Russian stock futures fell after an adviser to President Dmitry Medvedev said he should abandon plans to become premier after leaving his current role, casting doubt on the outlook for the country’s political landscape.
Futures expiring in March on Moscow’s dollar-denominated RTS index retreated 0.2 percent to 167,010 in U.S. trading hours yesterday. The RTS Volatility Index, which measures expected swings in the contracts, fell for the third day, dropping 0.8 percent to 30.65 points.
“Speculation about Medvedev not being the prime minister is increasing uncertainty,” Ivan Tchakarov, the chief economist for Russia and the Commonwealth of Independent States at Renaissance Capital, said by phone from Moscow. “People had expected that the swap between Putin and Medvedev was a done deal.”
Medvedev in September agreed to give up the chance for a second term to allow Prime Minister Vladimir Putin to reclaim the Kremlin. Putin offered Medvedev the premier’s job in return, a move that turned the president into a diminished political figure, said Igor Yurgens, who heads a research group created by Medvedev and serves as an adviser to him, in an interview in Moscow on Feb. 17.
Medvedev wouldn’t be “very successful in the job” because Putin’s allies in the Cabinet would “tear him apart,” Yurgens said, abandoning his support for the president for the first time publicly. Medvedev should make way for the man he fired last year as finance minister, Alexei Kudrin, who would do a better job, Yurgens said.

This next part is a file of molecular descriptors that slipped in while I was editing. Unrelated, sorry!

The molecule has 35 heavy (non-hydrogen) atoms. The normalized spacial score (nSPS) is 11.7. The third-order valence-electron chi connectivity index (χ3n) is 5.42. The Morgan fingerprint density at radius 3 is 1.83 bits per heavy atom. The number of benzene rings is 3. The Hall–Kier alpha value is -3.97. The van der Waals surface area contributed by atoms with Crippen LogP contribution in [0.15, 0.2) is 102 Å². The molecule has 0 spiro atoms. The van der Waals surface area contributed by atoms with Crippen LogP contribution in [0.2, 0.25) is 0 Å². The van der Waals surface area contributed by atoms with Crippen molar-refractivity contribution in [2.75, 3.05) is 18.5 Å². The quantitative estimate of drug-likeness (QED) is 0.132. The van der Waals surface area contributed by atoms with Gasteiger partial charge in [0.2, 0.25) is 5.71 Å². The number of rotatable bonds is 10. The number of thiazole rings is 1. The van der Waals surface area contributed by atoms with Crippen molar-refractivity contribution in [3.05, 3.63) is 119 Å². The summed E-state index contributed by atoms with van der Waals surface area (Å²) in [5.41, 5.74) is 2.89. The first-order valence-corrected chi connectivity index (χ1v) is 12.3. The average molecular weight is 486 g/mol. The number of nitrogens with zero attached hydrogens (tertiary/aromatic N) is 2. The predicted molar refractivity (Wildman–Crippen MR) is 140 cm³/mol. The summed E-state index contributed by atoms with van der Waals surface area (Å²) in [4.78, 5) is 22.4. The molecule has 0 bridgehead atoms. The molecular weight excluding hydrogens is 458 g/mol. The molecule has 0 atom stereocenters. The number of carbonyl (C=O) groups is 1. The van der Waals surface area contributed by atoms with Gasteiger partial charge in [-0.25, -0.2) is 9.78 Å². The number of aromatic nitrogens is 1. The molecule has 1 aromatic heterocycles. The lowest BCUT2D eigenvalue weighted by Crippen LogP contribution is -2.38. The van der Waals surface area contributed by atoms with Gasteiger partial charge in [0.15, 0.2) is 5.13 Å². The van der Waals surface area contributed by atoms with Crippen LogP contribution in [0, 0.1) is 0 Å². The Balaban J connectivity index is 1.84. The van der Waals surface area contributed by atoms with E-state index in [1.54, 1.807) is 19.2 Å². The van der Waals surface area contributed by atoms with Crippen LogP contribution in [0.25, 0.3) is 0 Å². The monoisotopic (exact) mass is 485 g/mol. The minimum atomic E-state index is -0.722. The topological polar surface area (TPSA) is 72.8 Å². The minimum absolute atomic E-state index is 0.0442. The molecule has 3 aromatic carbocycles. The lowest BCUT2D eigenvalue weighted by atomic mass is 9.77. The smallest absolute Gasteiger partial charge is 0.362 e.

Medvedev’s spokeswoman, Natalya Timakova, said she had nothing to say about Yurgens’ switch in support to Kudrin. “This is Yurgens’s personal opinion,” Timakova said.
United Co. Rusal, the world’s largest aluminum producer, dropped 3.3 percent to HK$6.50 in Hong Kong trading as of 11:14 a.m. local time. The MSCI Asia Pacific Index fell 0.2 percent amid haggling on a Greek aid package. The stock gauge pared a 0.7 percent advance after a European Union official said Euro-area finance ministers have reached agreement on a second bailout for the country.
Urals crude, Russia’s chief export oil blend, rose 0.5 percent to $120.49 yesterday as Iran stopped sales of crude to French and British buyers to pre-empt a European Union ban on imports of its oil and as OPEC’s second-biggest producer negotiates contracts to supply China.
Crude for March delivery rose 1.7 percent in electronic trading today on the New York Mercantile Exchange. Futures gained as much as $2.20 to $105.44 a barrel, the highest intraday price since May 5. Brent crude for April settlement on the London-based ICE Futures Europe exchange climbed 47 cents to $120.05 a barrel. U.S. stock markets were closed yesterday for Presidents’ Day.
Russia’s ruble-denominated, 30-stock advanced 0.7 percent to 1,579.19 as European governments continued discussions about a second rescue of Greece, calculating that the 130 billion-euro ($172 billion) cost of a fresh bailout is a price worth paying to prevent a default that could shatter the euro area. The RTS gained 1.1 percent to 1,674.27.